One of the hardest parts about wanting to clean up your diet is learning where to draw the line. At one end of the spectrum is a careless diet of non-nutritive, highly processed foods and at the other end is ‘clean eating’ to the point of malnutrition and social isolation. Some people have orthorexia nervosa, an extreme obsession with eating healthy food. Their righteous eating patterns are mixed up with low self-esteem, OCD tendencies and other anxiety disorders.
I wrote about the unofficial eating disorder, orthorexia nervosa, for Calorie Count. See my article, Orthorexia: Obsessed with Healthy Food. What I like most about that article is the 7-item (non-validated) tool from the book, Health Food Junkies: Orthorexia Nervosa: Overcoming the Obsession with Healthful Eating, by Steven Bratman, MD. Here are the questions; if you answer “yes” to two or three, then you’d better loosen your grip on food – and get some help from a psychotherapist and registered dietitian who specialize in eating disorders.
1. Are you spending more than three hours a day thinking about healthy food?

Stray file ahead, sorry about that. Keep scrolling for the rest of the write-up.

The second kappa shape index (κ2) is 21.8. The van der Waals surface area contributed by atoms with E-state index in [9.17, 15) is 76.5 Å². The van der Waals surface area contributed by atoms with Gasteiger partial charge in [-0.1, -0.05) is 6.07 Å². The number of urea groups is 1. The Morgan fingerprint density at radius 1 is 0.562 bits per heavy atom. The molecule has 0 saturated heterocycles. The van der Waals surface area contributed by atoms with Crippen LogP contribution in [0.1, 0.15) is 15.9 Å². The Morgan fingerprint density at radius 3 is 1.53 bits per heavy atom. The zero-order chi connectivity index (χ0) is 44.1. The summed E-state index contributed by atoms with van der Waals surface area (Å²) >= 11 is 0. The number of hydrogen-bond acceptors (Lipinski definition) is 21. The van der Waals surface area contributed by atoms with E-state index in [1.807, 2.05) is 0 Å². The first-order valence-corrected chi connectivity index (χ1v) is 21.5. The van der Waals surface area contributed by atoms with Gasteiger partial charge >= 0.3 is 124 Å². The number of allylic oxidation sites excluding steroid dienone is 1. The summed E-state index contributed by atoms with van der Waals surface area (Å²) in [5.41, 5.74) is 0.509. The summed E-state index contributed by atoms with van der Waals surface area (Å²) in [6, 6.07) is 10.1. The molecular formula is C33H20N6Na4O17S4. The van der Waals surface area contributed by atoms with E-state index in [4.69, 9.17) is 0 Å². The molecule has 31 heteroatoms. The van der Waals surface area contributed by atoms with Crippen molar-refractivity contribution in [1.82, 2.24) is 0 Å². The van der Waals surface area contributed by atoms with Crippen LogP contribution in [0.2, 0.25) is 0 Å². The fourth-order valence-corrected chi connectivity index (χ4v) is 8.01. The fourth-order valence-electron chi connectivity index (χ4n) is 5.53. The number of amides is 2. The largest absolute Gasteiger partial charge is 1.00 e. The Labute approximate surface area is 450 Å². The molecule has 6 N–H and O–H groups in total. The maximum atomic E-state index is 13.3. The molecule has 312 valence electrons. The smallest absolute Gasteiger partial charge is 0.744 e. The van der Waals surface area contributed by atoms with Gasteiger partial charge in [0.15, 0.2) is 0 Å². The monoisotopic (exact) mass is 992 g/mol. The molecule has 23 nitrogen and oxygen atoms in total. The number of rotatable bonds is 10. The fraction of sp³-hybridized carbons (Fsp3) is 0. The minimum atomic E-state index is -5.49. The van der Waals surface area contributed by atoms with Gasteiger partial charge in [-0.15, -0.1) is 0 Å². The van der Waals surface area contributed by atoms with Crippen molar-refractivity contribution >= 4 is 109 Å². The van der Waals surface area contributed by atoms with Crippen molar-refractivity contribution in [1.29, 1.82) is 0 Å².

2. Do you always skip foods you once enjoyed in order to only eat the “right” food?
3. Does your diet make it difficult for you to eat anywhere but at home, distancing you from friends and family?
4. Do you look down on others who don’t eat your way?
5. Does your self-esteem get a boost from eating healthy?
6. When you eat the way you’re supposed to, do you feel in total control?
7. Do you feel guilt or self-loathing when you stray from your diet?
8. Is the virtue you feel about what you eat more important than the pleasure you receive from eating it?
9. Has the quality of your life decreased as the quality of your diet increased?
Your thoughts: Do you know someone who might have orthorexia nervosa? What makes you think so?